Etc: Links for 23rd August, 2019

  1. Google Assistant can now have you assign reminders to other people. Solve, as they say, for the equilibrium.
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  2. On the whole, a depressing read about higher education in India.
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  3. “Anyway, please join me on an annotated trip through my favorite parts of the mandatory filing.”
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    A delightful (truly!) romp through WeWork’s IPO filings.
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  4. Robotic shorts that make walking and running easier.
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  5. xkcd is a treasure. This one on conferences.
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Tech: Links for 22nd August, 2019

  1. “1. first bionic hand with a sense of touch that can be worn outside a laboratory
    2. development of a new 3D bioprinting technique, which allows the more accurate printing of soft tissue organs, such as lungs
    3. a method through which the human innate immune system may possibly be trained to more efficiently respond to diseases and infections
    4. a new form of biomaterial based delivery system for therapeutic drugs, which only release their cargo under certain physiological conditions, thereby potentially reducing drug side-effects in patients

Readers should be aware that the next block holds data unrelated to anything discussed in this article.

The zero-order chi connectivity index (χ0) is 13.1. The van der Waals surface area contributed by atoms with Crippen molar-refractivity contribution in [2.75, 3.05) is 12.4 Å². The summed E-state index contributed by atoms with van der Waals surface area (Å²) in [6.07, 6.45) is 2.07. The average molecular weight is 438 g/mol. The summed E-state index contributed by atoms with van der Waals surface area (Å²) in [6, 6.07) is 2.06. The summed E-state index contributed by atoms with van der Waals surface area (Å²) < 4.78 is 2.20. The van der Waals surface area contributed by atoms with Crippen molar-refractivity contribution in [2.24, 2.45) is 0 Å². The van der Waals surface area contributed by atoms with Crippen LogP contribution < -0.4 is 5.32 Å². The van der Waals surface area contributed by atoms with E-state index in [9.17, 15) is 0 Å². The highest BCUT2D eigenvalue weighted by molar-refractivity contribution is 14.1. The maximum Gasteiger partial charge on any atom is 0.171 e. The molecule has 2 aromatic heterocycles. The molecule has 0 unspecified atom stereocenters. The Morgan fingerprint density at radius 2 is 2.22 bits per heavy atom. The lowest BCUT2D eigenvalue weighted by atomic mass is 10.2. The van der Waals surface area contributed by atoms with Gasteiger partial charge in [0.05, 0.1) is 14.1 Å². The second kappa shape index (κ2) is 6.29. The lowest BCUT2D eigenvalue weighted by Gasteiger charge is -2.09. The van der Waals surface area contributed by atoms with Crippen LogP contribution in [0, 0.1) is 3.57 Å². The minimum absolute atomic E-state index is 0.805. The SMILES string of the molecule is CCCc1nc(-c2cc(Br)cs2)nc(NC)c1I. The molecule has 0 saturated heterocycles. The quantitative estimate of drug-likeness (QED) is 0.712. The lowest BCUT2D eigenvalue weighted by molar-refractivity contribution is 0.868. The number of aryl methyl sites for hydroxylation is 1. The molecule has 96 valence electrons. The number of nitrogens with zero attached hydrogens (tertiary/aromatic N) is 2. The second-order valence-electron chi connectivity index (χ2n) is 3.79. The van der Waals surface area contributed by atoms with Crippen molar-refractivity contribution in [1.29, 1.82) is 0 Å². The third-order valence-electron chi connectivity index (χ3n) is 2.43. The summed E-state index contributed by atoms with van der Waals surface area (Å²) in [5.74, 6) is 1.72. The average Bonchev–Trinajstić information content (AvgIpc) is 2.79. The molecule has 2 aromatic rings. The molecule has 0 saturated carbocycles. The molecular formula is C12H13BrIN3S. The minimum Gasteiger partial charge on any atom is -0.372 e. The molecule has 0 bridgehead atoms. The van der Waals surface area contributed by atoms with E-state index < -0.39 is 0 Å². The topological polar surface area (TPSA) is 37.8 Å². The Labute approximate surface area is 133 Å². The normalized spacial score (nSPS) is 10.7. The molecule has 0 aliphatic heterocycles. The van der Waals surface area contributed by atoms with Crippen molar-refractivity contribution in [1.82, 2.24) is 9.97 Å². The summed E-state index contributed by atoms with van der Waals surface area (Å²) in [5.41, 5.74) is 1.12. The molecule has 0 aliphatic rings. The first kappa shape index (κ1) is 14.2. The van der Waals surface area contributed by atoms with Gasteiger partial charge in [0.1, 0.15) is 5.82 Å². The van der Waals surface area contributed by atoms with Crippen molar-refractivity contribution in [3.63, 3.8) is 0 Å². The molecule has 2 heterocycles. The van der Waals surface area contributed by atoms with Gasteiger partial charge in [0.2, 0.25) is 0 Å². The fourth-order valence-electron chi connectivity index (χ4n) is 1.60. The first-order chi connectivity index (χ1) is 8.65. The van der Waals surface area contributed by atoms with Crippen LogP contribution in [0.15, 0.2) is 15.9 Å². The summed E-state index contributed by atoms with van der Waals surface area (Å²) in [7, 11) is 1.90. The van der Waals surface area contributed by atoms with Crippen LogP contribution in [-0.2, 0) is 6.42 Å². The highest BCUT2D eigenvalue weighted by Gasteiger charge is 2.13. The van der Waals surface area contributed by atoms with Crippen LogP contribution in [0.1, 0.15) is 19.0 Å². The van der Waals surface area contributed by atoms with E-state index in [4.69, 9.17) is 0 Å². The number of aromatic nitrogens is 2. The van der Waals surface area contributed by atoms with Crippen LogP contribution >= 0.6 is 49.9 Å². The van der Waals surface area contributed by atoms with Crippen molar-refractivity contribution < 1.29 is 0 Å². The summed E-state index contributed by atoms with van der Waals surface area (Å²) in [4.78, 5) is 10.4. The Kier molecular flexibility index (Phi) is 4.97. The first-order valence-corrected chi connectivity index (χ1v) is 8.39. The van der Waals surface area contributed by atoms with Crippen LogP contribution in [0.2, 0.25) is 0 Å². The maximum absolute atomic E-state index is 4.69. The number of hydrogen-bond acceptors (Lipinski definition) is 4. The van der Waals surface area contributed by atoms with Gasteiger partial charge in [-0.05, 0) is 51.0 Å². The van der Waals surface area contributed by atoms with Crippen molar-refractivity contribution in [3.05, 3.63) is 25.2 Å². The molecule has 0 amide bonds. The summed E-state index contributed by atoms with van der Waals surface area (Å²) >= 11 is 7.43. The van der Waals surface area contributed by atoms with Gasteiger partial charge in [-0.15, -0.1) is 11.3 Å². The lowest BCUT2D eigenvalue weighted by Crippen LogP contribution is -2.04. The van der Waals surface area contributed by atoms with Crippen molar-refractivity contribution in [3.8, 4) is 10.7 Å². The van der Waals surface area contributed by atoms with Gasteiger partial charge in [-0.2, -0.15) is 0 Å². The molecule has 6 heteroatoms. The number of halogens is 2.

5. an announcement of human clinical trials, that will encompass the use of CRISPR technology to modify the T cells of patients with multiple myeloma, sarcoma and melanoma cancers, to allow the cells to more effectively combat the cancers, the first of their kind trials in the US
    6. a blood test (or liquid biopsy) that can detect eight common cancer tumors early. The new test, based on cancer-related DNA and proteins found in the blood, produced 70% positive results in the tumor-types studied in 1005 patients
    7. a method of turning skin cells into stem cells, with the use of CRISPR
    the creation of two monkey clones for the first time
    8. a paper which presents possible evidence that naked mole-rats do not face increased mortality risk due to aging”
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    That is an excerpt from an excerpt, but I found the list astonishing. These are advancements from only the field of biology, only from 2018… and as the article goes on to say, only from January 2018. Remarkable. I know very little of how life sciences work, but the article was very informative on that score.
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  2. Do Uber and Lyft contribute to congestion? Note the funding agencies.
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  3. Benedict Evans on whether Netflix is a TV business or a tech business.
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  4. This link comes via MR, and Tyler Cowen said it is Tiebout Twitter. I prefer Voting With your Tweets.
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  5. “But perhaps he also sensed that power in society is shifting from the institutions he oversaw, to those that distribute private capital—it wouldn’t be the wrong read, even if it’s an unsettling one.”
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    A not altogether pretty look at the VC industry and its evolution over time.

RoW: Links for 21st August, 2019

  1. “Aides expressed both expectation and reservation at the President’s still-unclear interest in the idea and had questions about the island’s military and research potential, the Journal reported. ”
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    President Trump is interested in buying Greenland. (Why not?)
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  2. Via Marginal Revolution, why not indeed.
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  3. Especially because of opportunity costs.